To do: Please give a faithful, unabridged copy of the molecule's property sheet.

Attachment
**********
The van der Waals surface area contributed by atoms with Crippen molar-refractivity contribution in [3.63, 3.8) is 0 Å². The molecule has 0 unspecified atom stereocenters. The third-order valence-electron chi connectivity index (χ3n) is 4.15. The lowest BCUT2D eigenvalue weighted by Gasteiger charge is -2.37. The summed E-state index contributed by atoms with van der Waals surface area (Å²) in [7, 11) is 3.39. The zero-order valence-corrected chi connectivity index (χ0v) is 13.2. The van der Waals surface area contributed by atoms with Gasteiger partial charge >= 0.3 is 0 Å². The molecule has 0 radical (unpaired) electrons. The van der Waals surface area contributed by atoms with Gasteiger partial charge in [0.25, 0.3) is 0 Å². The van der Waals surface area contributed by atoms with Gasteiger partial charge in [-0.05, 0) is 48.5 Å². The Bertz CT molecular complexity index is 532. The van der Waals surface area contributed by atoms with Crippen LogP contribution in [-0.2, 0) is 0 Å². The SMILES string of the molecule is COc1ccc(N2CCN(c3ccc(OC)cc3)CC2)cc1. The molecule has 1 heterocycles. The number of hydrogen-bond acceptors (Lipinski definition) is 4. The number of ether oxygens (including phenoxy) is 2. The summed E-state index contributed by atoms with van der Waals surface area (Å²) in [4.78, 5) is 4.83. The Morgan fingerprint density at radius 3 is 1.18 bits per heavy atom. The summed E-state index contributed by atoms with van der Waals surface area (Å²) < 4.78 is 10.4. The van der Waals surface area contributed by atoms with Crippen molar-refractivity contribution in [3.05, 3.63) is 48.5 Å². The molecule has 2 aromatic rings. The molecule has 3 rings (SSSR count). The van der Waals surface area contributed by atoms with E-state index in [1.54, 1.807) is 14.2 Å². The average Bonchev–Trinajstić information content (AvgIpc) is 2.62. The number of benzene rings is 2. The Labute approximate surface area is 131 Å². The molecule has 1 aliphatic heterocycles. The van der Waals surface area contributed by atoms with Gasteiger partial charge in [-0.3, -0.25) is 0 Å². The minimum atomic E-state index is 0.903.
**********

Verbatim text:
The van der Waals surface area contributed by atoms with Crippen molar-refractivity contribution in [3.63, 3.8) is 0 Å². The molecule has 0 unspecified atom stereocenters. The third-order valence-electron chi connectivity index (χ3n) is 4.15. The lowest BCUT2D eigenvalue weighted by Gasteiger charge is -2.37. The summed E-state index contributed by atoms with van der Waals surface area (Å²) in [7, 11) is 3.39. The zero-order valence-corrected chi connectivity index (χ0v) is 13.2. The van der Waals surface area contributed by atoms with Gasteiger partial charge >= 0.3 is 0 Å². The molecule has 0 radical (unpaired) electrons. The van der Waals surface area contributed by atoms with Gasteiger partial charge in [0.25, 0.3) is 0 Å². The van der Waals surface area contributed by atoms with Gasteiger partial charge in [-0.05, 0) is 48.5 Å². The Bertz CT molecular complexity index is 532. The van der Waals surface area contributed by atoms with Crippen LogP contribution in [-0.2, 0) is 0 Å². The SMILES string of the molecule is COc1ccc(N2CCN(c3ccc(OC)cc3)CC2)cc1. The molecule has 1 heterocycles. The number of hydrogen-bond acceptors (Lipinski definition) is 4. The number of ether oxygens (including phenoxy) is 2. The summed E-state index contributed by atoms with van der Waals surface area (Å²) in [4.78, 5) is 4.83. The Morgan fingerprint density at radius 3 is 1.18 bits per heavy atom. The summed E-state index contributed by atoms with van der Waals surface area (Å²) < 4.78 is 10.4. The van der Waals surface area contributed by atoms with Crippen molar-refractivity contribution in [3.05, 3.63) is 48.5 Å². The molecule has 2 aromatic rings. The molecule has 3 rings (SSSR count). The van der Waals surface area contributed by atoms with E-state index in [1.54, 1.807) is 14.2 Å². The average Bonchev–Trinajstić information content (AvgIpc) is 2.62. The number of benzene rings is 2. The Labute approximate surface area is 131 Å². The molecule has 1 aliphatic heterocycles. The van der Waals surface area contributed by atoms with Gasteiger partial charge in [-0.3, -0.25) is 0 Å². The minimum atomic E-state index is 0.903.